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PSC 1 Week 8 Notes

by: Kayla Dillard

PSC 1 Week 8 Notes PSC 1

Kayla Dillard

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About this Document

These notes cover the week 8 lectures.
General Psychology
Dr. Simonton
Class Notes
PSC1, ucdavis, general, Psychology
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This 5 page Class Notes was uploaded by Kayla Dillard on Monday May 23, 2016. The Class Notes belongs to PSC 1 at University of California - Davis taught by Dr. Simonton in Spring 2016. Since its upload, it has received 12 views. For similar materials see General Psychology in Psychlogy at University of California - Davis.


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Date Created: 05/23/16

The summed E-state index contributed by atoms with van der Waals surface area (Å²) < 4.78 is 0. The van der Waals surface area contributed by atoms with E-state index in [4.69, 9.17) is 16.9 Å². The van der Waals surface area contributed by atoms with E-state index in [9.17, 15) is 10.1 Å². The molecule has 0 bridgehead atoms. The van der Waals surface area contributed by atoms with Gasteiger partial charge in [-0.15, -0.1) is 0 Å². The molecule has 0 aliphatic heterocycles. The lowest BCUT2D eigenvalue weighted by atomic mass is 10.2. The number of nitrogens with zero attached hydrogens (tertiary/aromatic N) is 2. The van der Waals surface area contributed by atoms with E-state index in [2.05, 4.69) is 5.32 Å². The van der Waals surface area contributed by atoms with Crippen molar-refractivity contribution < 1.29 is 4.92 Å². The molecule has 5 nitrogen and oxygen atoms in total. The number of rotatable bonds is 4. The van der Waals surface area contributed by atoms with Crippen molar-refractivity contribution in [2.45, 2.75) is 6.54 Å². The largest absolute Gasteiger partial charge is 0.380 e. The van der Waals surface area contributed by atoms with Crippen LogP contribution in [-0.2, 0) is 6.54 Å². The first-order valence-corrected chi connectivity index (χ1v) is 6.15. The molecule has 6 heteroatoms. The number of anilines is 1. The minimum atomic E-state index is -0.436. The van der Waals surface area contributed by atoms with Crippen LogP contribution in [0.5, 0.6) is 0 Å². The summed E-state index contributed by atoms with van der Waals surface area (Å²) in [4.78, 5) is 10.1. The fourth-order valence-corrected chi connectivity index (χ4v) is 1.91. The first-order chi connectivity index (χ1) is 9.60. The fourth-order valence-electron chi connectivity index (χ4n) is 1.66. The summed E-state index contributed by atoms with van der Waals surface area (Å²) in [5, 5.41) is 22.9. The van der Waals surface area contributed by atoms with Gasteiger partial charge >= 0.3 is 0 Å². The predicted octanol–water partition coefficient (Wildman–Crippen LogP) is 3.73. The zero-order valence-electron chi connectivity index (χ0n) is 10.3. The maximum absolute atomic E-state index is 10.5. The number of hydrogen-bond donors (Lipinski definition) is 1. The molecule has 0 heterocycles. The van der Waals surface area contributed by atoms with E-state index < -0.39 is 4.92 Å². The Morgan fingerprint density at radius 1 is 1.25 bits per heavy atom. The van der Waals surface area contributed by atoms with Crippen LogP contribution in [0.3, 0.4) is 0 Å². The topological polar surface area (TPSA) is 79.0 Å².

5/16/16 Biological Psychology The Brain • cerebrospinal fluid—fluid the brain floats in inside the skull • protects the brain • brain has two hemispheres that are symmetrical • you use 100% of the brain almost all the time—no right brain or left brain personalities The Neuron • cells that communicate info within the nervous system • cell body—regulates neural function and contains the nucleus • dendrites receive info from outside the neuron • axons send signals from the neuron to neighboring cells synapses are connection points between neurons • Action potentials • resting potential—default voltage of a neuron without stimulation • action potential—electrical signal sent out from a neuron along its axon • refractory period—short period of time after a neuron fires before it can fire again Synaptic Cleft • synapse or synaptic cleft is the gap between one neuron’s axon and the next neurons dendrite • neurotransmitters are released into the synapse following an action potential • neurotransmitters then bind to receptors on the post-synaptic membrane Neurotransmitters • glutamate—very common excitatory neurotransmitter • increases the firing of post-synaptic neurons • GABA—an inhibitory neurotransmitter • decreases the firing of post-synaptic neurons • anadamide—appetite and pain (activated by THC, active ingredient in marijuana) • endorphins—neuropeptide that reduces pain (activated by opioid drugs like heroine and codeine) • monoamine neurotransmitters: • serotonin—mood, aggression, sleep • norepinephrine—arousal, mood, hunger • dopamine—involved in goal-directed behavior and reward • dopamine and reward: • all animals including humans can be trained to repeat an action if it is consistently followed by an increase in dopamine levels • prolonged use of stimulant drugs reduces the number of dopamine receptors in the brain • agonist—activates a receptor • antagonist—blocks a receptor Glial Cells—the “Glue” • astrocytes—star shaped cells that connect directly to neurons • help create the blood-brain barrier that separates the spine and brain from the blood stream • oligodendrocytes—attach to axons creating a myelin sheath which speeds up action potentials Neural Development • neural plasticity—the ability of a nervous system to change its structure in response to external stimuli • Neurogenesis—neurons divide and migrate to different brain regions • synaptogenesis—neurons generate synapses and axons to connect with one another pruning—the brain prunes (destroys) excess synapses and neurons that are not useful or • functional • myelination—important connections are myelinated to speed up neural transmissions 5/17/16 Central Nervous System • cerebral cortex—outer folds, important in higher cognition • frontal lobe—abstract reasoning, planning and inhibition • parietal lobe—upper rear pat of the cortex, processes locations of objects, attention and movement in space • occipital lobe—back of brain, processes visual info • temporal lobe—important in memory, language, and identifying objects • limbic system—“old” brain • basal ganglia—movement, planning Measuring BrainActivity • fMRI 5/18/16 Sensation and Perception • sensation—detection and transmission of sensory info as its coming into the brain • perception—how our mind organizes sensory info to build a model of the world • distal stimulus—object in the world that we are trying to perceive • proximal stimulus—sensory signal available to the observer • transduction—how the stimulus every transformed by sensory receptors into neural impulses How do we measure perception? • psychophysics—studying the link between external stimuli and internal psychological experiences • absolute threshold—lowest intensity stimulus that can be reliably detected 50% of the time • just noticeable difference (JND)—smallest change required before you can detect a difference between two stimuli Weber’s Law • the JND for a stimulus is not constant SensoryAdaptation adaptation—a reduction in sensory response to a continuous, unchanging stimulus • • ex: adapting to constant hum of air conditioning Visual Perception • need to know all the parts of the eye! • visible light—electromagnetic energy with a wavelength of 400-700nm • additive color mixing—(think cellphones) combining red, gree, and blue light can produce all the colors we can perceive • subtractive color mixing—(think printers) pigments absorb different wavelengths of light, reflecting back the perceived color Visual Transduction • retina—thin membrane at the back of the eye that contains photoreceptors (rods and cones) • rods—more numerous, show lower acuity, no color, critical for vision in dim light • cones—fewer, responsible fro color vision and high acuity vision in the fovea (middle of the retina?) • Ishihara test can test for colorblindness (one type of cone is missing or has the wrong color sensitivity, much more common in males than females) • myopia—nearsighted • hyperopia—farsighted • accommodation—ciliary muscles change the shape of the lens to focus near/far objects onto the retina Visual Impairments • blight sight—reports a complete absence of vision (cortical blindness), but can still correctly guess the presence of color or motion • prosopagnosia—normal visual acuity but is unable to recognize face, even friends and loved ones • visual agnosia—normal visual acuity but cannot recognize common objects by sight 5/19/16 Auditory Perception • sound—mechanical vibration traveling through a medium like water or air (not in space) • frequency—number of “pulses” per second, determines pitch • amplitude—amount of displacement, determines loudness (measured in decibels) Auditory Impairments • tinnitus—persistent tones or ringing in the ears, can be debilitating • conductive hearing loss—mechanical issue that obstructs hearing (ex. ear wax) • sensorineural hearing loss—damage to the auditory nerve or cells in the cochlea (can sometimes be corrected with cochlear implant) Touch • free nerve endings—heat, cold, itch, pain • mechanoreceptors—sensitive to mechanical changes in the skin surface • merkel disk—pressure • messier corpuscle—flutter • ruffini ending—stretch • pacinian corpuscle—vibrator Touch Sensitivity • two-point touch threshold—most sensitive on lips and fingertips, least sensitive on lower back Pain • unpleasant or distressing sensation caused by an intense or potentially damaging stimulus • nociceptive pain—firing of pain receptors n the skin • pathological pain—typically chronic pain, can be very difficult to treat • endogenous opiods—naturally produced chemicals that can block pain, mimicked by opiate drugs like oxytocin or heroin • endorphins—naturally produced chemicals that can block pain, mimicked by opiate drugs like oxycontin or heroine Proprioception • “6th sense” • touch fingers together with eyes closed • receptors: muscle spindle and golgi tendon Touch Disorders • Christina the “disembodied woman” would collapse after closing her eyes • Phantom Limb syndrome—loss of limb results in “phantom sensations” of itching or pain (mirror therapy can help reduce symptoms • congenital insensitivity to pain—cannot experience pain, usually die before age 3 The Vestibular Sense • semicircular canals—provide info about rotation of our head in space • hair cells detect the movement of fluid • vertigo—improper feedback from vestibular senses (10% of population) • motion sickness—mismatch between visual and vestibule input Taste • taste buds carry receptors for dissolved ions in solution (2,000-5,000 buds, 100 receptors each) • sweet, salty, sour, bitter, umami (found in meaty foods, fermented foods, tomatoes and parmesan) supertasters—people with a different genetic makeup have different numbers of taste • receptors and are more or less sensitive, particularly to bitter tastes • miracle fruit—changes the shape of taste receptors so sour tastes sweet